Thought Leadership

The Five Pillars of a Zero-Trust Security Strategy

Five Pillars of a Zero-Trust

(March 4, 2024) It’s no coincidence that cyberattacks are increasing, and at the same time, organizations are becoming more reliant on remote, mobile, and cloud computing models. The continued migration of data, applications, and services beyond the network perimeter enables new operational efficiencies. However, it also creates new targets for hackers. The five pillars of a zero-trust security strategy are essential in improving your security strategy.

That’s why more organizations are adopting a zero-trust model for network security. Unlike the traditional “trust, but verify” approach, zero trust encourages a “never trust; always verify” style. It is a system-wide security strategy that assumes every user and device accessing the network is a threat until their identity has been validated.

According to the federal Cybersecurity and Infrastructure Security Agency (CISA), a zero-trust architecture is built on the following five pillars:

Identity. According to the 2023 Verizon Data Breach Investigation Report, half of all data breaches resulted from compromised credentials. To reduce the risk, organizations should utilize identity and access management solutions that bundle user provisioning, password management, single sign-on, and other technologies into a comprehensive approach to identity management. A zero-trust environment also enforces least-privilege access principles that ensure users can access only the data and systems necessary for their jobs.

Devices. Administrators need to ensure that every device accessing the network has the latest operating system and application patches and complies with security policies. The first step is to develop a complete inventory of every device owned, supported, or authorized to access the network and utilize an asset management solution to monitor and validate device security.

Networks. Segmentation limits risk by breaking up the network into smaller, isolated parts, preventing malware from propagating and attackers from moving laterally through the network. In addition, organizations should consider using automated threat detection solutions. These tools use machine learning and advanced analytics to actively hunt for threats and disrupt them before an attack.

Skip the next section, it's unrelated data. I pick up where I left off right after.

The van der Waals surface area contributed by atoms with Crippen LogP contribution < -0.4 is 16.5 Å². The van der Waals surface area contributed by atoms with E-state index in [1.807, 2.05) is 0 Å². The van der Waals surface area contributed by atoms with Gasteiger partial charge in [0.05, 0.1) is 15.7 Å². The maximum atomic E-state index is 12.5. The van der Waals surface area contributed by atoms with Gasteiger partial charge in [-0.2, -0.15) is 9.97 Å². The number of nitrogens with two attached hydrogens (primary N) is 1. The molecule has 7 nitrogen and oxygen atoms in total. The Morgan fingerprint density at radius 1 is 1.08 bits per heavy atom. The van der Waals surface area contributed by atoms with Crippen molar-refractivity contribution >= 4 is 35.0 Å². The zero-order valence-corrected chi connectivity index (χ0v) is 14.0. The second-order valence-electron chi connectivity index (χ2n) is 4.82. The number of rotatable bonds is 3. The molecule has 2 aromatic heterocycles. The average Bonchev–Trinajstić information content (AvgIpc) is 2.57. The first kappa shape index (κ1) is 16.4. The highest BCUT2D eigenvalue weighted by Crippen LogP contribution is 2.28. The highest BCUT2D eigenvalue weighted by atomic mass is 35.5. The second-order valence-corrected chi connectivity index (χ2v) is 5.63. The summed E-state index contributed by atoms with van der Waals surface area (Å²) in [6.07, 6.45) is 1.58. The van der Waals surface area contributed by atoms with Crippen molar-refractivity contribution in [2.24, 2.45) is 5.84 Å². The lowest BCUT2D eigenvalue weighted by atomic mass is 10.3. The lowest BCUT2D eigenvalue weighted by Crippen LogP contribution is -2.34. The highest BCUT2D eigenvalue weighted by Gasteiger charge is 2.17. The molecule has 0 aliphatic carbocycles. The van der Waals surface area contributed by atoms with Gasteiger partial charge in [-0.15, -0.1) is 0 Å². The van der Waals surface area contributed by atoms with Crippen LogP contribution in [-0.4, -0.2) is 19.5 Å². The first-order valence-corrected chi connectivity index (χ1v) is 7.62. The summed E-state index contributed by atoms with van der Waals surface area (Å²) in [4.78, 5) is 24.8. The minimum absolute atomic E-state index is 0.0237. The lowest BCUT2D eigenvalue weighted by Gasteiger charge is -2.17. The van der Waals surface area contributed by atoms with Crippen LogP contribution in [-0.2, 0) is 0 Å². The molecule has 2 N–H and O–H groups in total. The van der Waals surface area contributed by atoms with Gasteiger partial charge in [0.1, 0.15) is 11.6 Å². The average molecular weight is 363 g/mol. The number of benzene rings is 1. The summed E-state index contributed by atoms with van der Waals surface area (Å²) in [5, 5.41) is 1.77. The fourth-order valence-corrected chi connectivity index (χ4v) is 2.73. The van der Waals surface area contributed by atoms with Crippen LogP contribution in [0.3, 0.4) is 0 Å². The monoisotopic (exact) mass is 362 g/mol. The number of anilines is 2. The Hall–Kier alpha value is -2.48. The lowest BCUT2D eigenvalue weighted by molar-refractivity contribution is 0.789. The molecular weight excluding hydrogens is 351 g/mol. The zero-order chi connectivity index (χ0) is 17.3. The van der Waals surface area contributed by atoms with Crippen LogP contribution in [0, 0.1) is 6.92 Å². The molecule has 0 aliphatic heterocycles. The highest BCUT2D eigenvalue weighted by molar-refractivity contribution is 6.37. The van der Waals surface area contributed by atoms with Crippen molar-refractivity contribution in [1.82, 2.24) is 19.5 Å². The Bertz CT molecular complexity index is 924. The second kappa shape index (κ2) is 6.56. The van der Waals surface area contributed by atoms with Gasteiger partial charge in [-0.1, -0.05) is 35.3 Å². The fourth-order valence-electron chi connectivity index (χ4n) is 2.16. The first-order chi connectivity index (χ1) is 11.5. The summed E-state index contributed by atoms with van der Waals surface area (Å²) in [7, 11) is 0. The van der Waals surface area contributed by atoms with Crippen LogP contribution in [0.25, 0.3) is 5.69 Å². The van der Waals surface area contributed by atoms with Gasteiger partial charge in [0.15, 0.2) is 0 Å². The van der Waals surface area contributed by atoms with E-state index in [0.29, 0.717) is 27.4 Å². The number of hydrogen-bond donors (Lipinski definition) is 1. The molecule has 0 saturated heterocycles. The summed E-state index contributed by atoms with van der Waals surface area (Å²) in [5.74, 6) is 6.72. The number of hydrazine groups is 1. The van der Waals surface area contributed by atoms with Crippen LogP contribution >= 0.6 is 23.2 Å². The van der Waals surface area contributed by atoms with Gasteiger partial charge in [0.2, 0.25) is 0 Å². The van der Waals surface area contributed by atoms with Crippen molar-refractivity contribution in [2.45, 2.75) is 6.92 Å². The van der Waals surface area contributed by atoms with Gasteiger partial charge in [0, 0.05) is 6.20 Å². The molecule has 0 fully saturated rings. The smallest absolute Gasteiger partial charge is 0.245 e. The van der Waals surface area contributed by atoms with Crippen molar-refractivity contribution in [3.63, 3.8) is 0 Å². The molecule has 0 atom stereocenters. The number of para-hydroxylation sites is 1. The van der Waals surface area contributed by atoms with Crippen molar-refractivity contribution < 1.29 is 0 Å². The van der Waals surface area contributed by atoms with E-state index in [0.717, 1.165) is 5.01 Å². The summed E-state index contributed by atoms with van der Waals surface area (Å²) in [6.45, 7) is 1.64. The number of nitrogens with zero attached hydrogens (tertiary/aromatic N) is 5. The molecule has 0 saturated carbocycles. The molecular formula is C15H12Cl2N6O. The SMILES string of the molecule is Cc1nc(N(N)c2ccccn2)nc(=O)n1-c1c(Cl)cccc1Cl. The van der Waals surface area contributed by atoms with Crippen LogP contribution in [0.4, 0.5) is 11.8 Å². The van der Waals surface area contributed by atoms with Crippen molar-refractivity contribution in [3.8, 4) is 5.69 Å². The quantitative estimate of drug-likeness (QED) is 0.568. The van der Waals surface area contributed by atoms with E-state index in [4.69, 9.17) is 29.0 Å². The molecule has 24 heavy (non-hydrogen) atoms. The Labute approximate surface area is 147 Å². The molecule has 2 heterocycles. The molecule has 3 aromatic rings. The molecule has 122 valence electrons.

Applications. Like users and devices, all applications should be authenticated before data access is allowed. Any access should be based on least-privilege access principles. All apps should be inventoried, cataloged, and scanned regularly to find and fix any vulnerabilities. New applications should be evaluated prior to deployment as part of a comprehensive risk assessment process.

Data. Critical data is often widely dispersed across a variety of networks, devices, and applications. The average organization has data stored in more than a dozen repositories. Data protection involves more than regular backups. To protect all this dispersed data, organizations should first identify, categorize, and inventory their data assets. Based on these classification criteria, least-privilege access controls can be established based on user role and responsibility. Every user rarely requires access to every data classification. In addition, data at rest or in transit should be encrypted.

It’s important to remember that zero trust is not a product that can be installed. It is a strategy that involves multiple security controls, policies, and procedures. It requires user education and the development of a security-oriented mindset throughout the organization. Mainstream is here to help you develop and implement a zero-trust strategy. Contact our experts to schedule a confidential consultation.


Mainstream Technologies delivers a full range of technology services in Arkansas and the surrounding region including managed technology services and consulting, custom software development, and cybersecurity services. We also offer industry-leading data center services in our Little Rock facilities. Established in 1996, Mainstream has earned a reputation for delivering quality, reliable, and professional technology services for public and private-sector customers across the United States. 

Jeff Pracht
IT Business Development Manager
(479) 715-8629 Office
(501) 529-0008 Mobile

Contact Us

  • Industry

  • Category

  • Regulation

  • Solution